Intermediation in Markets with Buyer and Seller Selection: Theory and an Application to Real Estate Brokerage
52 Pages Posted: 5 Jan 2016
Date Written: December 16, 2015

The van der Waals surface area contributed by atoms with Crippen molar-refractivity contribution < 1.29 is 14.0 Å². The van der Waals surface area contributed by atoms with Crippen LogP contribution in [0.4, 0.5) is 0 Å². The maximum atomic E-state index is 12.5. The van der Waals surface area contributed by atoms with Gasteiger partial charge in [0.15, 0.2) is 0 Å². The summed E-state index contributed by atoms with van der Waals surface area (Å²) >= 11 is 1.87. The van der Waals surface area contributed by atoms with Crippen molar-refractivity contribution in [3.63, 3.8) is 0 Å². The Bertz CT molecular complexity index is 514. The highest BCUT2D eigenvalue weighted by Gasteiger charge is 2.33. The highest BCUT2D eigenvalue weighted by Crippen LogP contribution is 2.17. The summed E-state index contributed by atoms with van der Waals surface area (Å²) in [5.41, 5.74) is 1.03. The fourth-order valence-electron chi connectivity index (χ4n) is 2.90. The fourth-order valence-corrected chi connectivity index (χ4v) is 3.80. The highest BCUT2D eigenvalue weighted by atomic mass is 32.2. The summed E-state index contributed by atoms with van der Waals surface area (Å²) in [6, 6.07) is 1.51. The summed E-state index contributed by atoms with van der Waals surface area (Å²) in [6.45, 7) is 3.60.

Many markets are one-to-one matching markets in which match-making intermediaries enable pairs of buyers and sellers to negotiate a transaction price for a good or service. Examples are real estate markets in which realtors search for matches between potential home buyers and sellers, or labor markets in which employment services help the unemployed find work by filling firms’ vacancies. This paper investigates the socially optimal size and market structure of such markets. Firstly, it shows that it is socially optimal for intermediaries to have some market power. That is, it is socially optimal that intermediaries charge a service fee that is above the per-match cost as this excludes some low valuation buyers, which are disliked by sellers, as well as some high reservation price sellers, which are disliked by buyers. Secondly, it shows that matching markets are generally characterized by an excessive number of intermediaries that operate in the market compared to what is socially optimal. When calibrating the model using data from the Belgian real estate brokerage industry, the welfare counterfactuals suggest that the observed average commission rate of 4.3% is below the socially optimal commission rate, which is estimated to be in the range between 5.1% and 24%. A welfare gain of 1% to 11% could be established when regulating broker service fees, given the number of brokers that currently operate in the market. When also regulating broker entry, a further welfare gain of 7% to 69% could be realized. Various other policy relevant welfare counterfactuals are constructed and discussed.
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